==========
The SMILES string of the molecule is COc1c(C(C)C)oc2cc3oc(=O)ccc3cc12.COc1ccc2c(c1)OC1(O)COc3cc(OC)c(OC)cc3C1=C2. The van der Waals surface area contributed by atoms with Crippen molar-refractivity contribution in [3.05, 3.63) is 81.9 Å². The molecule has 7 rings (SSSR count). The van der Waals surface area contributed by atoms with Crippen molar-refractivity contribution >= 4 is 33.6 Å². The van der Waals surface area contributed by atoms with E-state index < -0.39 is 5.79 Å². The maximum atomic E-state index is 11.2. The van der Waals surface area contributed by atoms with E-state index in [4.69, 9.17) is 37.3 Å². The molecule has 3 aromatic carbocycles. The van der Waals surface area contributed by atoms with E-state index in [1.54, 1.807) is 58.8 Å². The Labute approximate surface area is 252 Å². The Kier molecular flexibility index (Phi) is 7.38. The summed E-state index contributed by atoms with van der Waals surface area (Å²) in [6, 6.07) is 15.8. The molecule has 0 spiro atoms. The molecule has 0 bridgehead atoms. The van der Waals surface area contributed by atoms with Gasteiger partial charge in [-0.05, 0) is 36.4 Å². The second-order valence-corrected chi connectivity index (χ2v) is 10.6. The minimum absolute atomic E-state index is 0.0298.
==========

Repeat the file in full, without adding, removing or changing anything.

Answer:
The SMILES string of the molecule is COc1c(C(C)C)oc2cc3oc(=O)ccc3cc12.COc1ccc2c(c1)OC1(O)COc3cc(OC)c(OC)cc3C1=C2. The van der Waals surface area contributed by atoms with Crippen molar-refractivity contribution in [3.05, 3.63) is 81.9 Å². The molecule has 7 rings (SSSR count). The van der Waals surface area contributed by atoms with Crippen molar-refractivity contribution >= 4 is 33.6 Å². The van der Waals surface area contributed by atoms with E-state index < -0.39 is 5.79 Å². The maximum atomic E-state index is 11.2. The van der Waals surface area contributed by atoms with E-state index in [4.69, 9.17) is 37.3 Å². The molecule has 3 aromatic carbocycles. The van der Waals surface area contributed by atoms with E-state index in [1.54, 1.807) is 58.8 Å². The Labute approximate surface area is 252 Å². The Kier molecular flexibility index (Phi) is 7.38. The summed E-state index contributed by atoms with van der Waals surface area (Å²) in [6, 6.07) is 15.8. The molecule has 0 spiro atoms. The molecule has 0 bridgehead atoms. The van der Waals surface area contributed by atoms with Gasteiger partial charge in [-0.05, 0) is 36.4 Å². The second-order valence-corrected chi connectivity index (χ2v) is 10.6. The minimum absolute atomic E-state index is 0.0298.